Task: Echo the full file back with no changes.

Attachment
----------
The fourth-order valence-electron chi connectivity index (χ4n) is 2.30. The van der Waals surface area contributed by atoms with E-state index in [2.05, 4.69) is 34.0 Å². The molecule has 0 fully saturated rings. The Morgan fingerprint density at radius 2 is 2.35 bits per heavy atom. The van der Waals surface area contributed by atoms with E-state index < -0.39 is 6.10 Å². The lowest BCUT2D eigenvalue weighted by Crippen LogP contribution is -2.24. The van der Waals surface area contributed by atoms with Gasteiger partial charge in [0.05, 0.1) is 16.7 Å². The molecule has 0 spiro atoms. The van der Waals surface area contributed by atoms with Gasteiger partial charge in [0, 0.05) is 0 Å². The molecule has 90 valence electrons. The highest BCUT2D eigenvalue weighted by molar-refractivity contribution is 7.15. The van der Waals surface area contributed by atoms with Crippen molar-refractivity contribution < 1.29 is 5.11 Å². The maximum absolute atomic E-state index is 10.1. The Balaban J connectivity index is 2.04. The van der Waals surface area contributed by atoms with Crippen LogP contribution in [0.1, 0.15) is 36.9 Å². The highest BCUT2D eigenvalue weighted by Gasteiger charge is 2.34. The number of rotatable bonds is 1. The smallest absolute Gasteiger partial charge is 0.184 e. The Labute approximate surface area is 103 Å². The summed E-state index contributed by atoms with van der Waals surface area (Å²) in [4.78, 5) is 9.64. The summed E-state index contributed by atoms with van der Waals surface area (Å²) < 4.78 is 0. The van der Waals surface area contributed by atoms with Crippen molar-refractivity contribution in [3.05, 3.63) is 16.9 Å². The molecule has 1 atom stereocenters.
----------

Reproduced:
The fourth-order valence-electron chi connectivity index (χ4n) is 2.30. The van der Waals surface area contributed by atoms with E-state index in [2.05, 4.69) is 34.0 Å². The molecule has 0 fully saturated rings. The Morgan fingerprint density at radius 2 is 2.35 bits per heavy atom. The van der Waals surface area contributed by atoms with E-state index < -0.39 is 6.10 Å². The lowest BCUT2D eigenvalue weighted by Crippen LogP contribution is -2.24. The van der Waals surface area contributed by atoms with Gasteiger partial charge in [0.05, 0.1) is 16.7 Å². The molecule has 0 spiro atoms. The van der Waals surface area contributed by atoms with Gasteiger partial charge in [0, 0.05) is 0 Å². The molecule has 90 valence electrons. The highest BCUT2D eigenvalue weighted by molar-refractivity contribution is 7.15. The van der Waals surface area contributed by atoms with Crippen molar-refractivity contribution < 1.29 is 5.11 Å². The maximum absolute atomic E-state index is 10.1. The Balaban J connectivity index is 2.04. The van der Waals surface area contributed by atoms with Crippen LogP contribution in [0.1, 0.15) is 36.9 Å². The highest BCUT2D eigenvalue weighted by Gasteiger charge is 2.34. The number of rotatable bonds is 1. The smallest absolute Gasteiger partial charge is 0.184 e. The Labute approximate surface area is 103 Å². The summed E-state index contributed by atoms with van der Waals surface area (Å²) in [4.78, 5) is 9.64. The summed E-state index contributed by atoms with van der Waals surface area (Å²) < 4.78 is 0. The van der Waals surface area contributed by atoms with Crippen molar-refractivity contribution in [3.05, 3.63) is 16.9 Å². The molecule has 1 atom stereocenters.